Not that "F" word!
That's another post for another time. I'm talking about F-O-C-U-S in your content and messaging strategy. The ability to stay on target until you determine the campaign is a horrible failure or a raging success.
Too many give up before they give an idea the chance to succeed.
Every business, brand, or cause is interested in generating more leads. Whether it's building a donor list, attracting new leads from a targeted audience, moving people through a buying cycle, or increasing the service level of existing clients, organizations are only interested in content marketing (or any content marketing for that matter) if it ...
- Finds new prospects.
- Increases the number of qualified leads.
- And helps close more deals.
I experienced marketing first from the outside. As an account executive for a software company, I depended on marketing to help me generate leads, provide the materials I needed to move the prospect through the buying cycle, and to create a general awareness about the company and product before I ever engaged the lead.
I've also experienced marketing as the one responsible for doing the things that sales expects marketing to do.
Brand Journalism is a vehicle to let your biggest fans talk about the impact you've had on their business, brand, or cause. And it spreads that message through one of the oldest forms of communication ... storytelling. Too many times we undervalue what can be transferred between people when the message is couched inside a story.
Stories still matter. No matter what you're selling.
A few years ago, I had the opportunity to write a book about incredible people doing amazing things.
(Ah-hem.) May I have your attention, please?
This is a professional service announcement.
Marketing has changed. You know that. I know that. Unfortunately, many who sit in executive level, decision-making positions still believe the marketing strategies they "cut their teeth" on 30 years ago still dominate the way consumers buy whatever it is you're selling.
Until a new generation of marketing professionals move into senior level roles, this tension will continue to exist.
The biggest mistake copywriters make is they assume the same copy can work in different channels. The default is to work toward efficiency. Write it once and then let design craft it for the desired distribution channel. Only it's not that simple.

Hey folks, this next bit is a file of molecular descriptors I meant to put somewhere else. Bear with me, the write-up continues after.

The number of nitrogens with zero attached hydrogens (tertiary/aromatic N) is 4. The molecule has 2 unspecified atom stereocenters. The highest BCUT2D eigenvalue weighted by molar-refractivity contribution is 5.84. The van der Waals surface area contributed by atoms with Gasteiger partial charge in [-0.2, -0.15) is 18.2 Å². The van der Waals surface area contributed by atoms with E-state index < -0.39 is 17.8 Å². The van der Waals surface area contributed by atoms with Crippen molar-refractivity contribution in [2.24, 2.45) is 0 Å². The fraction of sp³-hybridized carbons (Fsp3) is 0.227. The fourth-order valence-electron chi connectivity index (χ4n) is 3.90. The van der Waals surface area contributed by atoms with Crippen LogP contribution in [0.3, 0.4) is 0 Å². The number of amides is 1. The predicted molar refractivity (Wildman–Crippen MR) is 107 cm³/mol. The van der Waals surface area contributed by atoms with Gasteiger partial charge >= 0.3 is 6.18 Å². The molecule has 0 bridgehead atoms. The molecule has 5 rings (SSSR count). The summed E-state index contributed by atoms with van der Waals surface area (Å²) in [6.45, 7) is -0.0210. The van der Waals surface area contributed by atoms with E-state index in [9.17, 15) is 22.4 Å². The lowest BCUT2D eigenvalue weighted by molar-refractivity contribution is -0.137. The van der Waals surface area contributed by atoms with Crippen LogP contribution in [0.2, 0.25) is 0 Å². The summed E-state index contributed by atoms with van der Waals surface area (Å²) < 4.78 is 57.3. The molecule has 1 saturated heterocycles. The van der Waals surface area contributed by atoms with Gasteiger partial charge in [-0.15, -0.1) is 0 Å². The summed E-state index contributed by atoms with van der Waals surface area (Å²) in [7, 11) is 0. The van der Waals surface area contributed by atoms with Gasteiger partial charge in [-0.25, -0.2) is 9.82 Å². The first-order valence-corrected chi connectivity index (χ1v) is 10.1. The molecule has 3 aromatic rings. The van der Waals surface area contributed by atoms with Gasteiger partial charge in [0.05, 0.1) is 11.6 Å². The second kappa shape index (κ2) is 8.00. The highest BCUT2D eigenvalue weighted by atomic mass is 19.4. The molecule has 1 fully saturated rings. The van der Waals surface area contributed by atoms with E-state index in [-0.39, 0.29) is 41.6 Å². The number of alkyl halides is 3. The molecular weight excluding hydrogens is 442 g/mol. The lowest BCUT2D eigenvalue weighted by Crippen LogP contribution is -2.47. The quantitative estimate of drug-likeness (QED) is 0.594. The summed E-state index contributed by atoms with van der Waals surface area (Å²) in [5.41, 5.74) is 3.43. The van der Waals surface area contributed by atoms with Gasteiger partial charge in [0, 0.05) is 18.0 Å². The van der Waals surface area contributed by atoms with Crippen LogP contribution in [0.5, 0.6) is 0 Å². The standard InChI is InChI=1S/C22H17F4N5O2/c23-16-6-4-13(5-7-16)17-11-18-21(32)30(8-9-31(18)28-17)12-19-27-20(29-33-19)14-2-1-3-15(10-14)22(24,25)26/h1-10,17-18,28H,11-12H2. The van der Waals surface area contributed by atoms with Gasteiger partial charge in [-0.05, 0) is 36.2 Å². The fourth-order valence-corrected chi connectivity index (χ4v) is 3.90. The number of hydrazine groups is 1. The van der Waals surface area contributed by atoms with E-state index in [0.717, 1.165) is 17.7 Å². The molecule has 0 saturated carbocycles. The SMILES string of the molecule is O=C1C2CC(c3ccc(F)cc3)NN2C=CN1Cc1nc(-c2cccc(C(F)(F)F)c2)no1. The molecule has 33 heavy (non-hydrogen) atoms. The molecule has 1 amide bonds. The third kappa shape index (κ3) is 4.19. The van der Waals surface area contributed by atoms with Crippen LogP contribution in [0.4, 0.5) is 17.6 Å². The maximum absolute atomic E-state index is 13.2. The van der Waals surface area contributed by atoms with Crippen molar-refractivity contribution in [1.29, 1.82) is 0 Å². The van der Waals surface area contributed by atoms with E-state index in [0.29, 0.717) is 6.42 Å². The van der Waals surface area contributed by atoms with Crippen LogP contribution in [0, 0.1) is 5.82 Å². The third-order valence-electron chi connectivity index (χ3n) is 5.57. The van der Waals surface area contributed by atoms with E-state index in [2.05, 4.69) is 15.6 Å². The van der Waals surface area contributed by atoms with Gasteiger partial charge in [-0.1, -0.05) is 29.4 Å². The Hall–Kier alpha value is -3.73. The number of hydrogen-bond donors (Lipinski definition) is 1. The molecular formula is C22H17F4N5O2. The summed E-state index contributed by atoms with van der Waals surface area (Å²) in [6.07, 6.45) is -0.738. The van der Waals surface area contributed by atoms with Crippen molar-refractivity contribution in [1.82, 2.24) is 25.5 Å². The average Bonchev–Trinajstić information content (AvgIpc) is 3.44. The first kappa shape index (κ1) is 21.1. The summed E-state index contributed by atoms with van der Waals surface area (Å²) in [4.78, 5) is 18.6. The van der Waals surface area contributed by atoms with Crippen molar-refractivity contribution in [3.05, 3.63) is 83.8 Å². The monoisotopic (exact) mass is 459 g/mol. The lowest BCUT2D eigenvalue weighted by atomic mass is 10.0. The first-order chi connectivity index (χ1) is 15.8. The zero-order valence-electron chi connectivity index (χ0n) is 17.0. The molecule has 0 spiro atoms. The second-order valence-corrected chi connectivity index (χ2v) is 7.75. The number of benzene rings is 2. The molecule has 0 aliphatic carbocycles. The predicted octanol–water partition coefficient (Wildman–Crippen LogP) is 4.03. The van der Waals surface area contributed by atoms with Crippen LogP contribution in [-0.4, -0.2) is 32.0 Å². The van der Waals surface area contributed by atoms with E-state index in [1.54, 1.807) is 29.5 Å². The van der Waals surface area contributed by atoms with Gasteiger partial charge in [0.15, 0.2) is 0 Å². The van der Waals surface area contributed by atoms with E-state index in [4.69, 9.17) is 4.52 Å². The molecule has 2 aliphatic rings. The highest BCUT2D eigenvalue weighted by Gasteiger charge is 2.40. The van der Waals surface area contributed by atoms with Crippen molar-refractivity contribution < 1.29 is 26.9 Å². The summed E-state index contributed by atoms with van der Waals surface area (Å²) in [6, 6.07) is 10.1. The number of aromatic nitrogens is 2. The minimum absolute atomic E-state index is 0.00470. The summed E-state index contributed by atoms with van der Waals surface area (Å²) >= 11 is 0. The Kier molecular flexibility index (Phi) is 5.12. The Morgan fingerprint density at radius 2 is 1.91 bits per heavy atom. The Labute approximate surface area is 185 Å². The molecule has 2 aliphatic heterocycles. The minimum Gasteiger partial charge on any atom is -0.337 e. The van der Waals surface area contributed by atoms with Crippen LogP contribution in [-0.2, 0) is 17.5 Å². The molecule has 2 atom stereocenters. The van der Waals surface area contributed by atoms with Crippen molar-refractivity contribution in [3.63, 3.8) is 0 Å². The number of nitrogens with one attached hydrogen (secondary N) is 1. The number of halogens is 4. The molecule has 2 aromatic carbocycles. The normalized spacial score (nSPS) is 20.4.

Each channel has characteristics that make them distinct and different from the others.
I know a lot of writing hobbyists who are in love with the words and sentences they put on a page. You know who they are. They admire the work of people who have been dead of a few hundred years and lament the decline of true litrery genius in our culture. Personally, I don't think literary genius is extinct anymore than I believe the best writers are found in history books. Either way, that conversation misses the point completely.
The truth is professional writers make a living writing words for others—whether it is for an individual or business.
Marketing will never be the same.
There was a time when desktop computing skills (remember that phrase?) moved from optional to required. Then, employees had to understand the Web. Now, no organization can afford to hire people in their marketing department who don't understand social networking and mobile engagement. My prediction is that every new hire for any professional position will one day have to demonstrate a proficiency in social and digital media.
Somewhere along the way, the idea was introduced that true artists are willing to starve to make their craft. I've met too many writers, painters, photographers, etc. who are willing to sell their talent for the lowest dollar without ever considering the value they bring to the table. If I must starve to be a "real" writer, then I'm out. The good news is there is a way to create a financially sustainable path to being a professional writer.
People are willing to pay for services that relieve their "pain."
Content marketing is more of a marathon than a sprint. Those who win stay in the game long enough to outlast—or out-create—everyone else ultimately achieves their goals. Just like training for an athletic event, there are certain habits you can build into your workflow to help you improve your content marketing stamina.
Consider these 10 suggestions ...